Anyway I just wanted to say WELCOME and I'd love to chat anytime- my e-mail addy is jessica@sneeked.com. Take care and feel good!!

Link to comment
Share on other sites

hey

i too can relate to school problems. i got POTS towards the end of my third year, and eventually i had to drop out because of it. but for the first little while, i kept trying to drag my tired *** to campus, and would turn back halfway to class and go back to bed (and i lived practically right next door...). in retrospect, it was pretty comical how hard i tried to make it through, but at the time full-time POTS and full-time school was murder. they just didn't mix.

i'm thinking about part-time, but i'm not sure yet.

Link to comment
Share on other sites

  • 2 weeks later...

Hey Meghan

I know it's tough. Just hang in there and be determined to not give in to this horrible illness. Easier said than done, I know.

I'm a single mother of six children. I work full time, recently had to go to 12 hour shifts from 10 hour shifts. I have a side job for some extra income that I do on my nights off. I used to go to school, had to quit, didn't understand why I was having so many medical problems.

A couple of years ago I felt like a super human, I only slept about 4 hours a night, every night. Now I have to sleep at least 8 (sometimes I sleep 12) or I exacerbate my symptoms. School has been put on the side line, but I think about it everyday. Hopefully with all of the treatments that the doctors are doing on me right now, maybe by fall I can return to school.

Just know that your not alone!

Steph

Link to comment
Share on other sites

Guest tearose

Hello Meghan!

This is my first post and unfortunately I am not feeling very well today however...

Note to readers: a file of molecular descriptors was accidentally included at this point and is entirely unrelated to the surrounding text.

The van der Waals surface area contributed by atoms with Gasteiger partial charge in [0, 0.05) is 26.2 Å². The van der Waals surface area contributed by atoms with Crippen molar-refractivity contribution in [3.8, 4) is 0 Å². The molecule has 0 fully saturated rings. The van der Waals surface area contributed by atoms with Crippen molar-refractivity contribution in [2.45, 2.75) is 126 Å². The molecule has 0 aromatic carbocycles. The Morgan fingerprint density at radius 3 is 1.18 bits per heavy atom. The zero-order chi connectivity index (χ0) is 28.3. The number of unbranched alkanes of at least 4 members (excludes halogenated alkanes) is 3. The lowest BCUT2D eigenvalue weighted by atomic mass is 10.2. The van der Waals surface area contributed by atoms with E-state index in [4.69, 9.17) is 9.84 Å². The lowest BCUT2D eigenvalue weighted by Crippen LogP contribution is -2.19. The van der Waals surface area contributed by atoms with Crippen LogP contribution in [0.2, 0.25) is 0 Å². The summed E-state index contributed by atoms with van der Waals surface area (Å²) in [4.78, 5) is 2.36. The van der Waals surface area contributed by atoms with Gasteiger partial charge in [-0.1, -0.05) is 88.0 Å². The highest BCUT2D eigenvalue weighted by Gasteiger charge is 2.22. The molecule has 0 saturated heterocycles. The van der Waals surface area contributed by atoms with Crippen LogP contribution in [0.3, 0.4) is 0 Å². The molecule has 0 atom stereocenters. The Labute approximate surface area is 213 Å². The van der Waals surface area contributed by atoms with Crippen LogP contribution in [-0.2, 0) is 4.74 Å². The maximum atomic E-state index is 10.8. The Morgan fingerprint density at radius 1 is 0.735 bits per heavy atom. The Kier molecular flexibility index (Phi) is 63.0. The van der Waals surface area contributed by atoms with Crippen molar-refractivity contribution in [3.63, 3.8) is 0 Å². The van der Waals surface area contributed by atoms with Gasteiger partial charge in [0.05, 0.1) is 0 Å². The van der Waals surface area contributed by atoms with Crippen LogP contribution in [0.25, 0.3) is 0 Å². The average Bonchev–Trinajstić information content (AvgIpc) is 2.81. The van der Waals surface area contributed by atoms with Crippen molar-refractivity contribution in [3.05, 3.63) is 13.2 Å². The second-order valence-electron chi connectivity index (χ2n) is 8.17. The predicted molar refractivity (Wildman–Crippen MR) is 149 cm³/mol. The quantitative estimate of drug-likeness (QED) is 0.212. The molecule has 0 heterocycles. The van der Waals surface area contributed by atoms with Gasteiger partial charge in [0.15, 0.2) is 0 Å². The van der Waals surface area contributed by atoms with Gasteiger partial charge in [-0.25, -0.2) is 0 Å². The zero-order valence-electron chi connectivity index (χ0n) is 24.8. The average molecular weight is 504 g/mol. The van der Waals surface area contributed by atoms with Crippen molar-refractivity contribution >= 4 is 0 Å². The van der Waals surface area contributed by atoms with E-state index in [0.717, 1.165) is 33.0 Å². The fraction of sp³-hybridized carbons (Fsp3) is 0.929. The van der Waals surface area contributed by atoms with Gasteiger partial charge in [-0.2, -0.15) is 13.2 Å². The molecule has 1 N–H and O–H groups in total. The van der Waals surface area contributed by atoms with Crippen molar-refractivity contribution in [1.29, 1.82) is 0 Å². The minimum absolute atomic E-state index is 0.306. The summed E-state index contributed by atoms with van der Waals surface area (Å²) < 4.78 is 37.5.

I am living/surviving with POTS and have been since 1991. I have the numerous years of experience to pull from to give you the hope that you will find the strength and medical support you seek to live the best quality of life you can. It sounds like you already have surrounded yourself with loving, supportive people! What I want to share is how important it will be to allow yourself to "change" your level of personal expectation along the way if/when you suffer an unexpecteded setback. In other words, just when everything seems to be moving smoothly, you get a cold or a virus that sends everything cascading and you find yourself unable to keep to your original goal. Just as challenging as the POTS are the dreams we hold and try to achieve. I needed to learn that changing my expectations was not the same as lowering them. I've learned how to take a task and break it down into many segments, managable segments. Good luck in all you reach for. Please take this gentle reminder to "be gentle with yourself", and put this thought away for the day when you need it.

...just as I'm reminding myself of even now.

Thank you for posting and reaching out, by doing so, you've helped me too!

Tearose

Link to comment
Share on other sites

Those are definitely words of wisdom, Tearose. One of the hardest things for me to deal with when I got sick was knowing that my life was no longer "on course". It seemed that everything was out of my control all of a sudden. I never did get back on my original course...but my life has gone in a new direction and I now have new dreams.

Meghan, keep in mind that research shows most POTS patients do improve with proper treatment. It probably won't happen over night, but the odds are in your favor that it will happen.

Hang in there!

Michelle

Link to comment
Share on other sites

Thanks to everyone for all of your thoughtful responses and words of encouragement. It is so encouraging to hear stories of those who have gone through similar situations as me.